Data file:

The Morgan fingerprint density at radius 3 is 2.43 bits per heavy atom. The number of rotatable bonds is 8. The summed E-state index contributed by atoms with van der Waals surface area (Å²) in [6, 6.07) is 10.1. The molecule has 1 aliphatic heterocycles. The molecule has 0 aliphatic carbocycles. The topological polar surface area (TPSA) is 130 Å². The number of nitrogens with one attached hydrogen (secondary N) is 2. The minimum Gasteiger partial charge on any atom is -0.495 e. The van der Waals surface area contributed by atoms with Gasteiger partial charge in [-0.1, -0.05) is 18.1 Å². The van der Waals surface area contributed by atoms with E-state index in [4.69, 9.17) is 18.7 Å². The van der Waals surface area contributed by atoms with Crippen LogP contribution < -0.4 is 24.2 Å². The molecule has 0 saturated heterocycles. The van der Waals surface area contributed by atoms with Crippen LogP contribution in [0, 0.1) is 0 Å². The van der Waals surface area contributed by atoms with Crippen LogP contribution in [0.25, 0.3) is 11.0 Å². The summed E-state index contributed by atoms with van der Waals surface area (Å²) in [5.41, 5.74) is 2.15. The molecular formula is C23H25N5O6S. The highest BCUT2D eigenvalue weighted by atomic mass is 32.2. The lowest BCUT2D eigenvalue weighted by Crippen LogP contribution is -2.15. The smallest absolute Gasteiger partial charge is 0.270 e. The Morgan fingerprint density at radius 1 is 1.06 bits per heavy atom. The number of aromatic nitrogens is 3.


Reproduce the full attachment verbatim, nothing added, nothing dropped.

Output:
The Morgan fingerprint density at radius 3 is 2.43 bits per heavy atom. The number of rotatable bonds is 8. The summed E-state index contributed by atoms with van der Waals surface area (Å²) in [6, 6.07) is 10.1. The molecule has 1 aliphatic heterocycles. The molecule has 0 aliphatic carbocycles. The topological polar surface area (TPSA) is 130 Å². The number of nitrogens with one attached hydrogen (secondary N) is 2. The minimum Gasteiger partial charge on any atom is -0.495 e. The van der Waals surface area contributed by atoms with Gasteiger partial charge in [-0.1, -0.05) is 18.1 Å². The van der Waals surface area contributed by atoms with E-state index in [4.69, 9.17) is 18.7 Å². The van der Waals surface area contributed by atoms with Crippen LogP contribution < -0.4 is 24.2 Å². The molecule has 0 saturated heterocycles. The van der Waals surface area contributed by atoms with Crippen LogP contribution in [0, 0.1) is 0 Å². The van der Waals surface area contributed by atoms with Crippen LogP contribution in [0.25, 0.3) is 11.0 Å². The summed E-state index contributed by atoms with van der Waals surface area (Å²) in [5.41, 5.74) is 2.15. The molecular formula is C23H25N5O6S. The highest BCUT2D eigenvalue weighted by atomic mass is 32.2. The lowest BCUT2D eigenvalue weighted by Crippen LogP contribution is -2.15. The smallest absolute Gasteiger partial charge is 0.270 e. The Morgan fingerprint density at radius 1 is 1.06 bits per heavy atom. The number of aromatic nitrogens is 3.